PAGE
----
Ten more tips for you all. These focus on developing a better plot/story. After reading over these tips, you should be able to outline a plot in faster time. Next week I will share with you writing tips that will help you write dialogue practical to your own story’s needs.
Tip #21: Its easier for you to work backwards from the big reveal in your posts. First find out the ending and work your way backwards to beginning. What clue led to discovery? What event earned the clue? What emotion triggered the event?
Tip #22: Quickie Arc – Story moves from flaw, to conflict, to problem, to strategy, to emotion, to action, to misstep, to battle, to final challenge.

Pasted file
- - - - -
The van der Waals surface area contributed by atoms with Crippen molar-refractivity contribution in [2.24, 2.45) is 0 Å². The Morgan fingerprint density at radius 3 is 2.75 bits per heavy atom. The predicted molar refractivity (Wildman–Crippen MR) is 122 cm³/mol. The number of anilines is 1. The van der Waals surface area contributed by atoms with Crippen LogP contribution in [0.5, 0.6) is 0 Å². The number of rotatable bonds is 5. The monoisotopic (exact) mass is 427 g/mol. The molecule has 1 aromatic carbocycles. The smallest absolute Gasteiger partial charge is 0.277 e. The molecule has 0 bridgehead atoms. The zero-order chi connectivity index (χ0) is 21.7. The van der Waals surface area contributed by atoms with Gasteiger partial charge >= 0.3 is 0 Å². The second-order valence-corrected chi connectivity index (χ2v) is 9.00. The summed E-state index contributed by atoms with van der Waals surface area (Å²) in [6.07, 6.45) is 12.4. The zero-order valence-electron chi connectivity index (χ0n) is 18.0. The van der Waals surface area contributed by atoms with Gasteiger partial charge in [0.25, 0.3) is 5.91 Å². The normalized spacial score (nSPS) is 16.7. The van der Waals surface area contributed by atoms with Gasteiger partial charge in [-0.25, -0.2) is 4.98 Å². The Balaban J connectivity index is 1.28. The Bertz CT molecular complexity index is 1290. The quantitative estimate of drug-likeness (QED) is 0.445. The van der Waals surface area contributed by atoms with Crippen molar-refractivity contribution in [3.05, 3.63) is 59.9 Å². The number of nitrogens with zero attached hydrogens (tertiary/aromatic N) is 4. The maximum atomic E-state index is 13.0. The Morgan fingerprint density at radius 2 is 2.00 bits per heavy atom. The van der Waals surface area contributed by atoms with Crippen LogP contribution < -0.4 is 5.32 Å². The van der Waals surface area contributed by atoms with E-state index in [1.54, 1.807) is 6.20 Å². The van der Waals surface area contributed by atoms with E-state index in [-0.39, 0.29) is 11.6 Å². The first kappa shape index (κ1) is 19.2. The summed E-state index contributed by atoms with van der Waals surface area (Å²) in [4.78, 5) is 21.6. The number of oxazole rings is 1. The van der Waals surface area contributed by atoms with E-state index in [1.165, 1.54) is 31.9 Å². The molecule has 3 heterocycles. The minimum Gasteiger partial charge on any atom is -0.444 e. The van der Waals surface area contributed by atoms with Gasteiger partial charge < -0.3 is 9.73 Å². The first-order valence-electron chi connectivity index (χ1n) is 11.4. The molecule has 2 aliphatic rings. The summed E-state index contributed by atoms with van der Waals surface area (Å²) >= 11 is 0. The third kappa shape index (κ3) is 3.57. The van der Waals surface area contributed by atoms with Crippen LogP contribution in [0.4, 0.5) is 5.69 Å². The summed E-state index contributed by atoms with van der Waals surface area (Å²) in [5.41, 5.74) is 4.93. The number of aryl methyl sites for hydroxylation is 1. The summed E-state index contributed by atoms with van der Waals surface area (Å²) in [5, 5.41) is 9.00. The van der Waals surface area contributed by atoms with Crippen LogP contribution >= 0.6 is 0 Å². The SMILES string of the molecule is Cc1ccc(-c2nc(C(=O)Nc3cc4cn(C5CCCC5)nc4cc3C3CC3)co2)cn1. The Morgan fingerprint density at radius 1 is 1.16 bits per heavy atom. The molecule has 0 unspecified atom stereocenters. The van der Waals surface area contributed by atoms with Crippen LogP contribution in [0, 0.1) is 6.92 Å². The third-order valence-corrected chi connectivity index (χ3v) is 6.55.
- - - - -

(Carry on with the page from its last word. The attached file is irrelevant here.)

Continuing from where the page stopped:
Tip #23: Does your midpoint event bring character, world, and premise together? It should be a refocusing of story; not a random happening.
Tip #24: Subplot may have its own life, but your story will feel like 2 separate stories if subplot doesn’t collide with main story. Make sure your subplot collides with the main story at some point for better coherency.
Tip #25: Rewrite big to small. Check concept, then structure, then characters, then dialogue, then format, then proofread!
Tip #26: Don’t save all secrets to the end. Leak clues throughout. It helps story make sense & allows the audience the fun of puzzle-solving.
Tip #27: Play with scene order. On their own, scenes tell one story. Side-by-side, they tell another. Reversed in order, yet another.
Tip #28: Nothing bonds like a common enemy. Characters who disagree might still join forces if facing the same antagonist.
Tip #29: One random flashback disrupts. A series of flashbacks tells a story.
Tip #30: Fish out of water eventually needs an agenda. Cute when outsider tries to fit in; but mission is needed to keep the story moving.